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Burton v Kingsley, High Court, 25 May 2005

8 June 2005
The issues

Costs – Conditional Fee Agreement – Success Fee – What Appropriate Level Of Percentage Uplift Under A Conditional Fee Agreement Was In The Case Of A Significant Road Traffic Accident Occurring After 5th October 2003

The facts

On 15th August 2001 the Claimants were passengers in a car being driven by the First Defendant on the A27 near Portsmouth. The Second Defendant was driving a car in the same direction. The Second Defendant was driving a car in the same direction. The First Defendant’s car left the carriageway suddenly and plunged down an embankment and overturned. The First Claimant was rendered tetraplegic and the Second Claimant suffered spinal injuries.

The matter was settled on the first day of Trial (on liability only) with Judgment for the Claimants against the First Defendant and the claims against the Second Defendant being dismissed.

It was further ordered that the First Defendant pay the Claimant’s costs including the Claimant’s costs of pursuing the Second Defendant.

The Claimant’s solicitors entered into a CFA with each Claimant four weeks after the accident providing for a success fee of 100%. The First Defendant submitted that the figure was unreasonable and that it should be reduced to 10% or a maximum of 20%. The Claimant’s Counsel in his Skeleton for the liability hearing had noted that the Claimants were innocent passengers and that they were bound to succeed in full against one or other of the Defendants.

The decision

The reasonableness of the uplift had to be determined by reference to circumstances known or that should reasonably have been known at the date the CFA was entered into (See KU v Liverpool City Council).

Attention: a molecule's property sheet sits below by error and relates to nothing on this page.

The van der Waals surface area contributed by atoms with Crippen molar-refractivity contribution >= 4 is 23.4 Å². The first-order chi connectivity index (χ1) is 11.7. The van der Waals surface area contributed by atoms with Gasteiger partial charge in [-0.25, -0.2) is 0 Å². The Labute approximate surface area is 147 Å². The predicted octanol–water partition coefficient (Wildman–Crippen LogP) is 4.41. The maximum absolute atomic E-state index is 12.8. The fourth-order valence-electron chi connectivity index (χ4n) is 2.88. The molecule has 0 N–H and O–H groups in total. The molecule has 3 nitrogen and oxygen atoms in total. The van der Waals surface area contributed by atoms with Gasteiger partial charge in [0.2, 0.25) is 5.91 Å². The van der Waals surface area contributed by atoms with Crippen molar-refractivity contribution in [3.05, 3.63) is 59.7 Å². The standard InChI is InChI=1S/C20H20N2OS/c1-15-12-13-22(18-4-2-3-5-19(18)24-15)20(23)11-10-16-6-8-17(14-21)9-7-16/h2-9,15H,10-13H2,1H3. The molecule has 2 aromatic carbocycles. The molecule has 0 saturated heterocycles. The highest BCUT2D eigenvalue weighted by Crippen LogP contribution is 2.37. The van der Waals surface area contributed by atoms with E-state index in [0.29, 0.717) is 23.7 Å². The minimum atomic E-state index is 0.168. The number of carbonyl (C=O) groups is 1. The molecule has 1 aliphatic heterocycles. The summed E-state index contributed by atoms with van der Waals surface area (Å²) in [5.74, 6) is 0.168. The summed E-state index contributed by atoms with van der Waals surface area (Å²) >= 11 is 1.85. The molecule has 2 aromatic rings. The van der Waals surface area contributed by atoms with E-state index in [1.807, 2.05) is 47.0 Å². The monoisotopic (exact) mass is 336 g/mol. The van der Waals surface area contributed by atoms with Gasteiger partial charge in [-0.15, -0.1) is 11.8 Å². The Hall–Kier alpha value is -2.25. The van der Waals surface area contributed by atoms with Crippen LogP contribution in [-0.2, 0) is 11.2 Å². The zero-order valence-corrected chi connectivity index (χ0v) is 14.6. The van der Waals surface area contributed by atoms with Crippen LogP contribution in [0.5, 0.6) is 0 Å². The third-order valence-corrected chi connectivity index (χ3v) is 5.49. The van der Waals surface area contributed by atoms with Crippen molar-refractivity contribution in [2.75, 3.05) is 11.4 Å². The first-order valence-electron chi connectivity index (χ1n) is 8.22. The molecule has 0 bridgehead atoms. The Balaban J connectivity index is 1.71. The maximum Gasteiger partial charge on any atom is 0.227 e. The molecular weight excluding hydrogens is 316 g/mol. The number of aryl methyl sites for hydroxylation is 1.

A two stage success fee providing for a low uplift if the claim settled within a defined period but a higher uplift if it did not settle within that period was permissible and should be encouraged but was not mandatory. Where a single success fee was agreed it would not generally be possible to justify as high a percentage figure as the upper figure in a two stage success fee (KU v Liverpool City Council).

Where a single success fee was agreed the Court did not have power to direct that the fee was recoverable at different rates for different periods of the proceedings. (Also see KU v Liverpool City Council). The solicitor’s risk assessment concluded that this was a complicated matter with no clear picture of what had happened although the prospect of succeeding on primary liability was strong. It proposed a 100% success fee at the outset that could be reducible on review if facts came to light or an admission of liability was forthcoming at an early stage. There was a suggestion at an early stage that an untraced driver had been responsible for the accident but this suggestion was eventually dropped by the Defendants.

It was reasonable for the Claimant’s solicitors to enter into the CFA with their client when they did.

CFA risk assessment was a fair survey of the position at that time. The assessment that the Claimant’s case was strong was correct although it was reasonable to acknowledge the existence of uncertainties and difficulties creating a significant element of risk. The potential complexity and costs of the overall case was increased by the seriousness of the Claimant’s injuries. The suggestion that the risk assessment could be reviewed was a misunderstanding of the legal position by the solicitors. It would have been open for the solicitors to agree a two stage success fee but this was not considered. The case did not fall within the Callery v Gray category of a modest and straightforward claim for compensation for personal injuries resulting from traffic accidents. 20% was inappropriate. 100% was too high. The degree of risk was such that a reasonable figure would have been in the bracket of 33% to 50%. The Claimants would be allowed a figure at the top end of that bracket.

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The content on this page is provided for the purposes of general interest and information. It contains only brief summaries of aspects of the subject matter and does not provide comprehensive statements of the law. It does not constitute legal advice and does not provide a substitute for it.

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